As this show was being produced, the news came that the Supreme Court has upheld part of Donald Trump’s Muslim Ban — the part blocking new refugees coming from six majority-Muslim nations. The justices reversed rulings by a federal judge in Hawaii and the U.S. 9th Circuit Court of Appeals in San Francisco. The ban will affect some 24,000 refugees seeking asylum, among them those fleeing war-torn Syria.
We focus today on the human cost of war. Journalist Deborah Campbell tells us about her book, A Disappearance in Damascus: Friendship and Survival in the Shadow of War. Then, we re-air our interview earlier this year with Melissa Fleming about her book, A Hope More Powerful Than the Sea: One Refugee’s Incredible Story of Love, Loss, and Survival.
The books tell the stories of two refugees, one who fled Iraq into Syria and then had to flee Syria to the United States — long before Trump’s Muslim ban. The other story is about a Syrian refugee who barely survived the treacherous crossing from Turkey to Europe to resettled in the far more welcoming country of Sweden. Both stories are about the real cost of war — a cost few Americans ever get to see.
Most of the coverage of wars in the Middle East focus on terrorism. When they do report on victims, their subjects are mostly American soldiers. Seldom do we see the horrific cost of war on civilians, yet they are the ones who suffer the most.
But for journalist Deborah Campbell, civilians are the story. She practices “immersive journalism”, embedding herself among the refugees she reports on, many of them women and girls. She reported from Iraq and then, when Iraqis streamed into Syria by the thousands to escape sectarian violence, she went to report from the Iraqi refugee enclave of Damascus.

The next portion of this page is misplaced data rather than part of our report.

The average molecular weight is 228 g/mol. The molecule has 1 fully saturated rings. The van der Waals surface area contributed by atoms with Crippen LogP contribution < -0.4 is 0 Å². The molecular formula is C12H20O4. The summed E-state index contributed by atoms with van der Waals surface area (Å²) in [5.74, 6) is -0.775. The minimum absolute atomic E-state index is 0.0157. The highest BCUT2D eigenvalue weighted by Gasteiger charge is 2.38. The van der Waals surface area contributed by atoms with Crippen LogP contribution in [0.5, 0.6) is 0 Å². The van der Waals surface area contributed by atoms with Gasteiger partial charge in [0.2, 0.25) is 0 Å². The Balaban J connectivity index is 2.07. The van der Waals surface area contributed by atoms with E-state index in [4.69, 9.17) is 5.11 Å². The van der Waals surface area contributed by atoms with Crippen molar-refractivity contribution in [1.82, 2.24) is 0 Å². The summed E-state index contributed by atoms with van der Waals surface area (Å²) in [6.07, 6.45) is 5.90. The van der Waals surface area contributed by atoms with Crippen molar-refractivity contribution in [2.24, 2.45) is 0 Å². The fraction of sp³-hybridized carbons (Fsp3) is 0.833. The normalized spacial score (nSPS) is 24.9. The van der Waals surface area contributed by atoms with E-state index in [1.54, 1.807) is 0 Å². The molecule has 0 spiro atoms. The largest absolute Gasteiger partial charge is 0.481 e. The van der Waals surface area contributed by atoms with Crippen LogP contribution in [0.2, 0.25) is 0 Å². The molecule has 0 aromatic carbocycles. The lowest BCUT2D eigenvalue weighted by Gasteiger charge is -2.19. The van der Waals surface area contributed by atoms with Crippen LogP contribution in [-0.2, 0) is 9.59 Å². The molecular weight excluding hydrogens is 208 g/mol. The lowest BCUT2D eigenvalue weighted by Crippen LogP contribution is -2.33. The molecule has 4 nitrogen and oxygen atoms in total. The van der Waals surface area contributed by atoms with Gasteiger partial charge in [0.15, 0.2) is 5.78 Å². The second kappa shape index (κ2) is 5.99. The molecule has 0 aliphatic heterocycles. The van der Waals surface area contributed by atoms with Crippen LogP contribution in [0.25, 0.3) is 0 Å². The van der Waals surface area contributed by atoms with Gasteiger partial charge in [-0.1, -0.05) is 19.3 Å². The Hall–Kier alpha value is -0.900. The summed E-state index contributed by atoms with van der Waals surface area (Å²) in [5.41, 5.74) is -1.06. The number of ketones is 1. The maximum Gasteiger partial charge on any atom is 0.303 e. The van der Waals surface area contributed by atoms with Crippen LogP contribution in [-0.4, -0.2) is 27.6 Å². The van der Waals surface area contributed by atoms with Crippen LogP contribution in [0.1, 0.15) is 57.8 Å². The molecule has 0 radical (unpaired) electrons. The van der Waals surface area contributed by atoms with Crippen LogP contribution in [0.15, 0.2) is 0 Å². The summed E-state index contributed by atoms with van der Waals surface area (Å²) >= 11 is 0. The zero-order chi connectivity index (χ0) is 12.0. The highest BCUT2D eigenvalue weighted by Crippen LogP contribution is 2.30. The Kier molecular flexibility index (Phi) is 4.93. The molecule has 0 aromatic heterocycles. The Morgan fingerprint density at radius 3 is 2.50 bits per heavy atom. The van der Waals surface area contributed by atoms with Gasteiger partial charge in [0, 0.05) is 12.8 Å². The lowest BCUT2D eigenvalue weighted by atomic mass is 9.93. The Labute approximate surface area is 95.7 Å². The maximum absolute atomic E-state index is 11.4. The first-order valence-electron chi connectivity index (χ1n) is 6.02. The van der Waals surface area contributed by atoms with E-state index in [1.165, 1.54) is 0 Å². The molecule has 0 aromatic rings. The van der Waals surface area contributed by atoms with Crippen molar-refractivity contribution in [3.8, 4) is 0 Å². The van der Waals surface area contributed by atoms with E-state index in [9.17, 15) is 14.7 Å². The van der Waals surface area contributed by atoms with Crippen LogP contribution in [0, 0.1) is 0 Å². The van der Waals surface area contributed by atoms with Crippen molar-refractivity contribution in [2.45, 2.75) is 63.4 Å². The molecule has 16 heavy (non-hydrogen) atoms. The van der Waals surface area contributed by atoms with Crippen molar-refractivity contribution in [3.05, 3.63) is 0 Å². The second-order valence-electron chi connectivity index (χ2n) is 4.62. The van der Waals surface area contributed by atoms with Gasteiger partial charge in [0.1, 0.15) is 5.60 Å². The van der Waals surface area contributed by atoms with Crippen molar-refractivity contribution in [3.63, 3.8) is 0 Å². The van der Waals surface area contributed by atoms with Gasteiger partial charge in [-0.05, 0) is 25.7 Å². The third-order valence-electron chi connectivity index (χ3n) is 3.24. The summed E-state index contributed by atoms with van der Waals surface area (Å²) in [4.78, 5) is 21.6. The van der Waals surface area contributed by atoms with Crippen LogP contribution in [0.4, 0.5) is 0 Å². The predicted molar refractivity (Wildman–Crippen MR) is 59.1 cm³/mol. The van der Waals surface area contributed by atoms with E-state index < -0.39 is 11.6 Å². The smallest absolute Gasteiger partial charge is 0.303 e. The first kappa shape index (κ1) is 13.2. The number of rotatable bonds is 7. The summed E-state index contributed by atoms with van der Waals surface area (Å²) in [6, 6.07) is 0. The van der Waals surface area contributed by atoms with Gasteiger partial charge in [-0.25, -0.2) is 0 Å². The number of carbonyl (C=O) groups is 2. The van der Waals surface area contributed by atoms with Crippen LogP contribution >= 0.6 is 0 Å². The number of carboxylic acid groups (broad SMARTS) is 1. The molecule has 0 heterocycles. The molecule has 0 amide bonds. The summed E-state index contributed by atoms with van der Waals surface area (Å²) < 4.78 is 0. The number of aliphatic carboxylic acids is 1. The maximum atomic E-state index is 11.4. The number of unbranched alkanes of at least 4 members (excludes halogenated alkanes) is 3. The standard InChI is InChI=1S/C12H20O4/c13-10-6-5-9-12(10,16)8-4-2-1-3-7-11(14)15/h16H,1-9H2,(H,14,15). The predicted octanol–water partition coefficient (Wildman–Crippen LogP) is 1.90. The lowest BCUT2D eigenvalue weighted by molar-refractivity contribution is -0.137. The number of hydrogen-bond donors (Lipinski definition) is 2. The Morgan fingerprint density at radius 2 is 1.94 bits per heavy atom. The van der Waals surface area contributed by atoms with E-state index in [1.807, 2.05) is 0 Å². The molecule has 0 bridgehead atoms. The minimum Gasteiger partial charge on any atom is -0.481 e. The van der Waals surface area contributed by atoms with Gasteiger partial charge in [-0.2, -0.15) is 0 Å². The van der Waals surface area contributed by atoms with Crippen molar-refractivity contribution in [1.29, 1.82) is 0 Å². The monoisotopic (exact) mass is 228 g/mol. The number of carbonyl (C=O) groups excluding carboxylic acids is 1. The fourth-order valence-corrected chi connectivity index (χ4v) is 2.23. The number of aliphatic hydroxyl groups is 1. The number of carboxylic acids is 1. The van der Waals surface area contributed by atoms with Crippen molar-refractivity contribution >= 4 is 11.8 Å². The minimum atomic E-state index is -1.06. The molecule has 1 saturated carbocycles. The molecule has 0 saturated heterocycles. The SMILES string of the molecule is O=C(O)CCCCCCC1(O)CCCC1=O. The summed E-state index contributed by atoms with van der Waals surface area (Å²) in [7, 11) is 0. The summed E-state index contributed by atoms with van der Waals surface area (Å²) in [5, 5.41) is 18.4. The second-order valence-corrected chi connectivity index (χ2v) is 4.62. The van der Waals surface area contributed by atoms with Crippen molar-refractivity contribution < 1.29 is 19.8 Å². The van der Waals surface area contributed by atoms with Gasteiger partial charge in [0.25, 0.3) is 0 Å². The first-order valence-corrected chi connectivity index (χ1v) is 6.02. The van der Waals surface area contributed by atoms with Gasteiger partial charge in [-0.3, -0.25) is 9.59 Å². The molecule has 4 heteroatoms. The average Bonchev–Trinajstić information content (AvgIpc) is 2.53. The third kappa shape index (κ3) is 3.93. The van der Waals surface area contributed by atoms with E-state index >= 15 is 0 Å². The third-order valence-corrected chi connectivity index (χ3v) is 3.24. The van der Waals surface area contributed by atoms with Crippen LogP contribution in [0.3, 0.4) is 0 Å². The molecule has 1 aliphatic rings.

Looking for a fixer to help her get sources and translate, Campbell found Ahlam, a courageous and capable Iraqi refugee who not only worked for journalists but also helped her fellow refugees in a myriad of ways, including founding a school for teenage girls. The two developed a strong working relationship and then a friendship forged by the risks they took in Syria’s police state. Then Ahlam went missing.
In a compelling narrative, A Disappearance in Damascus tells the remarkable story of Ahlam and Campbell. Through that story, it illuminates the larger one: how the decisions made by the U.S. to intervene militarily in Iraq and Syria have sown chaos and catastrophe in the lives of the civilians of those countries.
Deborah Campbell is an award-winning journalist who has reported from Iran, Syria, Lebanon, Jordan and elsewhere. Her work has appeared in Harper’s, The Economist, Foreign Policy, the Guardian and other publications. A Disappearance in Damascus won the 2016 Hilary Weston Writers’ Trust Prize, Canada’s largest literary award for nonfiction. Watch the book trailer or Read an excerpt
Donald Trump doesn’t want Syrian refugees to come to the US, although no Syrian refugees to America have ever carried out a terrorist attack. (Saudis are not banned, although nearly all the 9/11 attackers were from Saudi Arabia.)
But, they are fleeing terror and destruction in their own country: terror from bombs dropped by Russia, the US and their own government and destruction of their homes and communities by both government troops and the opposition. According to Amnesty International, 2017 is set to be the deadliest year for refugees and migrants crossing the Mediterranean.
Back in March, we spoke with UNHCR spokesperson Melissa Fleming about her book, A Hope More Powerful Than the Sea: One Refugee’s Incredible Story of Love, Loss, and Survival. It tells the story of Doaa Al Zamel, a young Syrian refugee who survived a harrowing journey across the Mediterranean Sea from Turkey to Italy.
Doaa was one of about 25 survivors out of 500 whose boat was deliberately attacked by smugglers. Her fiancé, the love of her life, did not survive. She floated in the sea for days carrying two babies in her arms, whose parents had handed them to her before they drowned.